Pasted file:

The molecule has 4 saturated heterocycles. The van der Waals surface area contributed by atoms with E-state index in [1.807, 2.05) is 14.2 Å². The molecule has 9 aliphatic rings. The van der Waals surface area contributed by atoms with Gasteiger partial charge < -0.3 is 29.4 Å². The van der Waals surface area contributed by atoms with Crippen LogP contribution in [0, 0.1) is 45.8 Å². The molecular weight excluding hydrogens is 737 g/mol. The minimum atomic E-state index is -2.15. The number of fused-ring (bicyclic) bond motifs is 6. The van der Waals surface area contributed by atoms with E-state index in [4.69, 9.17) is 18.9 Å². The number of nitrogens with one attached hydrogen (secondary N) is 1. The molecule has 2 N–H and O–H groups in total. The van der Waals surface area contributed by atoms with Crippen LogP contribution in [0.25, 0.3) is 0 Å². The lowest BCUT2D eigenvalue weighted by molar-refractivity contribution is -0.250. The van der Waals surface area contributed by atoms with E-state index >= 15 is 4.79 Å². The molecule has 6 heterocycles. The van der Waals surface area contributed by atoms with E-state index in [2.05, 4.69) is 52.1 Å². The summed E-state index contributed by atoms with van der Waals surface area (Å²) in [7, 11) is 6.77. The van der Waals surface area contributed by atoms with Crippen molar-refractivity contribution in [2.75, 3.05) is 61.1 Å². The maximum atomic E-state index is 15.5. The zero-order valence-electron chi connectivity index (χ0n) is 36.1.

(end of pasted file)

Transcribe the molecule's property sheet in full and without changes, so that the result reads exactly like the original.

The molecule has 4 saturated heterocycles. The van der Waals surface area contributed by atoms with E-state index in [1.807, 2.05) is 14.2 Å². The molecule has 9 aliphatic rings. The van der Waals surface area contributed by atoms with Gasteiger partial charge < -0.3 is 29.4 Å². The van der Waals surface area contributed by atoms with Crippen LogP contribution in [0, 0.1) is 45.8 Å². The molecular weight excluding hydrogens is 737 g/mol. The minimum atomic E-state index is -2.15. The number of fused-ring (bicyclic) bond motifs is 6. The van der Waals surface area contributed by atoms with E-state index in [4.69, 9.17) is 18.9 Å². The number of nitrogens with one attached hydrogen (secondary N) is 1. The molecule has 2 N–H and O–H groups in total. The van der Waals surface area contributed by atoms with Crippen LogP contribution in [0.25, 0.3) is 0 Å². The lowest BCUT2D eigenvalue weighted by molar-refractivity contribution is -0.250. The van der Waals surface area contributed by atoms with E-state index >= 15 is 4.79 Å². The molecule has 6 heterocycles. The van der Waals surface area contributed by atoms with E-state index in [2.05, 4.69) is 52.1 Å². The summed E-state index contributed by atoms with van der Waals surface area (Å²) in [7, 11) is 6.77. The van der Waals surface area contributed by atoms with Crippen molar-refractivity contribution in [2.75, 3.05) is 61.1 Å². The maximum atomic E-state index is 15.5. The zero-order valence-electron chi connectivity index (χ0n) is 36.1.